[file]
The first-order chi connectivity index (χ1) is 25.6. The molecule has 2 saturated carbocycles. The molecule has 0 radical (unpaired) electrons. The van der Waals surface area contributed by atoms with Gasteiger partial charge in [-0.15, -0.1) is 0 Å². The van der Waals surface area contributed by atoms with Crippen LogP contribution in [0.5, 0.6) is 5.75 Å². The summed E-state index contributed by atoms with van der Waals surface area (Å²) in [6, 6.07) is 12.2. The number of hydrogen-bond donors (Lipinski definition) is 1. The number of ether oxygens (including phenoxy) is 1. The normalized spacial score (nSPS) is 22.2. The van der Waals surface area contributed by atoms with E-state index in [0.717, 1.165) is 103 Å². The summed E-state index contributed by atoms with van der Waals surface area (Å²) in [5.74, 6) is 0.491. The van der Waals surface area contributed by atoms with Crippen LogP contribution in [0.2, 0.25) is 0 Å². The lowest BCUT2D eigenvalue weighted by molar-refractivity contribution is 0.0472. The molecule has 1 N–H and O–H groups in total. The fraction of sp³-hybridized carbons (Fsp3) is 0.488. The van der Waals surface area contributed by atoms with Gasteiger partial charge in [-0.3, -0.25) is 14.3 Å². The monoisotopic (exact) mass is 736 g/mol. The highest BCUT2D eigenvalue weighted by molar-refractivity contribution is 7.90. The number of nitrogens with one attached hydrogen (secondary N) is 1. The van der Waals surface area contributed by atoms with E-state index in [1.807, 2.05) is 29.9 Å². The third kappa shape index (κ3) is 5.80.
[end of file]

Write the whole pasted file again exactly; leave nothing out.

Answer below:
The first-order chi connectivity index (χ1) is 25.6. The molecule has 2 saturated carbocycles. The molecule has 0 radical (unpaired) electrons. The van der Waals surface area contributed by atoms with Gasteiger partial charge in [-0.15, -0.1) is 0 Å². The van der Waals surface area contributed by atoms with Crippen LogP contribution in [0.5, 0.6) is 5.75 Å². The summed E-state index contributed by atoms with van der Waals surface area (Å²) in [6, 6.07) is 12.2. The number of hydrogen-bond donors (Lipinski definition) is 1. The number of ether oxygens (including phenoxy) is 1. The normalized spacial score (nSPS) is 22.2. The van der Waals surface area contributed by atoms with E-state index in [0.717, 1.165) is 103 Å². The summed E-state index contributed by atoms with van der Waals surface area (Å²) in [5.74, 6) is 0.491. The van der Waals surface area contributed by atoms with Crippen LogP contribution in [0.2, 0.25) is 0 Å². The lowest BCUT2D eigenvalue weighted by molar-refractivity contribution is 0.0472. The molecule has 1 N–H and O–H groups in total. The fraction of sp³-hybridized carbons (Fsp3) is 0.488. The van der Waals surface area contributed by atoms with Gasteiger partial charge in [-0.3, -0.25) is 14.3 Å². The monoisotopic (exact) mass is 736 g/mol. The highest BCUT2D eigenvalue weighted by molar-refractivity contribution is 7.90. The number of nitrogens with one attached hydrogen (secondary N) is 1. The van der Waals surface area contributed by atoms with E-state index in [1.807, 2.05) is 29.9 Å². The third kappa shape index (κ3) is 5.80.